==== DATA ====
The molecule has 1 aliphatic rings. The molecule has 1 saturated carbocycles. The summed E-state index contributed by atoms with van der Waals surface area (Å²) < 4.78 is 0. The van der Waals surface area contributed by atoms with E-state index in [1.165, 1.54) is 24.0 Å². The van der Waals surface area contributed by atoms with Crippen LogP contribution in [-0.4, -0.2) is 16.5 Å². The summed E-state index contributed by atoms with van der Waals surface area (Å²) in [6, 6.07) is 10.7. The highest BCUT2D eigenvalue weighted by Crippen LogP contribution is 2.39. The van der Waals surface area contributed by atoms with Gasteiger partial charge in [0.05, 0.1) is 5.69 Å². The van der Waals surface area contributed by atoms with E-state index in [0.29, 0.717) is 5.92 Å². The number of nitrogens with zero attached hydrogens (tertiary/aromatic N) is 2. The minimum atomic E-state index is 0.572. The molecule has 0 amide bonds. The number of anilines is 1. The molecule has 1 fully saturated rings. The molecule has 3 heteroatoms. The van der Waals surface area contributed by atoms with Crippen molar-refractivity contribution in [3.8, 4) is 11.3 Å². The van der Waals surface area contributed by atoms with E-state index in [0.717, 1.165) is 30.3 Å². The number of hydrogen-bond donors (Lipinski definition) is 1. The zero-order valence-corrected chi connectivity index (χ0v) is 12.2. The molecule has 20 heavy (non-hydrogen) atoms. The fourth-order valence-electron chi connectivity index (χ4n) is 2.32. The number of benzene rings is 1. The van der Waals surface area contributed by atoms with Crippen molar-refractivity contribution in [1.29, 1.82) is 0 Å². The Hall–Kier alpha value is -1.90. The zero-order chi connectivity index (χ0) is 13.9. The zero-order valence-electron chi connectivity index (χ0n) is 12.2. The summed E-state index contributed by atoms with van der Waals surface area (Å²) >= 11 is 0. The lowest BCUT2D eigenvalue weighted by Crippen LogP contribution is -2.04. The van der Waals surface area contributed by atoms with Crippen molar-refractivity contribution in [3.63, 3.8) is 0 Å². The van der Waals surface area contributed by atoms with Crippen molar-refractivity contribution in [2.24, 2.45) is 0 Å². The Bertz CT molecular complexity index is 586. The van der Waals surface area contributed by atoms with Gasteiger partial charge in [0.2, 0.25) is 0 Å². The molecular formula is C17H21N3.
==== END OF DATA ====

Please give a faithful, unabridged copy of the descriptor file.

The molecule has 1 aliphatic rings. The molecule has 1 saturated carbocycles. The summed E-state index contributed by atoms with van der Waals surface area (Å²) < 4.78 is 0. The van der Waals surface area contributed by atoms with E-state index in [1.165, 1.54) is 24.0 Å². The van der Waals surface area contributed by atoms with Crippen LogP contribution in [-0.4, -0.2) is 16.5 Å². The summed E-state index contributed by atoms with van der Waals surface area (Å²) in [6, 6.07) is 10.7. The highest BCUT2D eigenvalue weighted by Crippen LogP contribution is 2.39. The van der Waals surface area contributed by atoms with Gasteiger partial charge in [0.05, 0.1) is 5.69 Å². The van der Waals surface area contributed by atoms with E-state index in [0.29, 0.717) is 5.92 Å². The number of nitrogens with zero attached hydrogens (tertiary/aromatic N) is 2. The minimum atomic E-state index is 0.572. The molecule has 0 amide bonds. The number of anilines is 1. The molecule has 1 fully saturated rings. The molecule has 3 heteroatoms. The van der Waals surface area contributed by atoms with Crippen molar-refractivity contribution in [3.8, 4) is 11.3 Å². The van der Waals surface area contributed by atoms with E-state index in [0.717, 1.165) is 30.3 Å². The number of hydrogen-bond donors (Lipinski definition) is 1. The zero-order valence-corrected chi connectivity index (χ0v) is 12.2. The molecule has 20 heavy (non-hydrogen) atoms. The fourth-order valence-electron chi connectivity index (χ4n) is 2.32. The number of benzene rings is 1. The van der Waals surface area contributed by atoms with Crippen molar-refractivity contribution in [1.29, 1.82) is 0 Å². The Hall–Kier alpha value is -1.90. The zero-order chi connectivity index (χ0) is 13.9. The zero-order valence-electron chi connectivity index (χ0n) is 12.2. The summed E-state index contributed by atoms with van der Waals surface area (Å²) >= 11 is 0. The lowest BCUT2D eigenvalue weighted by Crippen LogP contribution is -2.04. The van der Waals surface area contributed by atoms with Crippen molar-refractivity contribution in [3.63, 3.8) is 0 Å². The van der Waals surface area contributed by atoms with Crippen molar-refractivity contribution in [2.24, 2.45) is 0 Å². The Bertz CT molecular complexity index is 586. The van der Waals surface area contributed by atoms with Gasteiger partial charge in [0.2, 0.25) is 0 Å². The molecular formula is C17H21N3.